Sharia should be the principal source of legislation in the constitution. We reject any constitution that does not include Islam as the state religion,” said Sandli Anwar, who held a sign reading “Islam is our religion, the Koran our constitution.”
“Some people want to separate religion from government in Tunisia. We reject this.”
While Islamists did not play a prominent role in the 2011 uprising, a struggle over the role of religion in politics has since polarized Tunisian politics.
While most Tunisians are Muslims, Tunisia has a long secular legacy, though one that has been tarnished by association with Ben Ali and his predecessor Habib Bourguiba, both dictators. Many Tunisian women shun the veil and defend legal rights in marriage and divorce that are among the region’s most progressive.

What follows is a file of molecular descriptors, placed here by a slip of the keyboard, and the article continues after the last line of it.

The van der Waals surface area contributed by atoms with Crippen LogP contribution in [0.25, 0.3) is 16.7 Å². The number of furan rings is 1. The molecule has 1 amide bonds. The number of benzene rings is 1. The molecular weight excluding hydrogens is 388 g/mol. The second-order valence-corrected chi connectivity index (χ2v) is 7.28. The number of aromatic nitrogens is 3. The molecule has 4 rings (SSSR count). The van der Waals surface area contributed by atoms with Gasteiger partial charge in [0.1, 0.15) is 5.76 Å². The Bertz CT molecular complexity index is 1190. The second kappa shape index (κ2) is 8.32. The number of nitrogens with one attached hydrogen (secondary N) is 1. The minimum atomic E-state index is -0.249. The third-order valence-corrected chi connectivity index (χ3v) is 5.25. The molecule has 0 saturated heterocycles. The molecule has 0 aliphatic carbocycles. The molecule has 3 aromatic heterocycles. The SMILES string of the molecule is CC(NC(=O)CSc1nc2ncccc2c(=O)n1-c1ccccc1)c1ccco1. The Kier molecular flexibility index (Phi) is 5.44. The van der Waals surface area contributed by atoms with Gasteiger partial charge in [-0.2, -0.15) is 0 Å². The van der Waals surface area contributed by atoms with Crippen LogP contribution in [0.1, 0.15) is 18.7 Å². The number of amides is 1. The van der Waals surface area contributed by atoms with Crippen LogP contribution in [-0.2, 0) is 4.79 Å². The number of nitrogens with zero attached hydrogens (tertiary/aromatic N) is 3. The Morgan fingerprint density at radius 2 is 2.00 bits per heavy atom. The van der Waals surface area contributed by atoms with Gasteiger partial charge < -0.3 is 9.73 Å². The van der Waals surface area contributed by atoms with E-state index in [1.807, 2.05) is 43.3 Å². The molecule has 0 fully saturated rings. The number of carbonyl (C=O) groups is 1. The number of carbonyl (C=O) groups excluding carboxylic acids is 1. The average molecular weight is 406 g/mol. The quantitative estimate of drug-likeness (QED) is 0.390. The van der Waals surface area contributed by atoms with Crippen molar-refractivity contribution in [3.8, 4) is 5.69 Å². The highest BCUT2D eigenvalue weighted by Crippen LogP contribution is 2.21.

Asked if she was concerned that sharia law would limit her freedoms, Marwa, a student who wore a niqab or face veil, said: “Nothing honors women like sharia… People moved away from religion under the old regime. People don’t know any more.”
Behind her, hundreds of women chanted: “Women want the implementation of sharia.”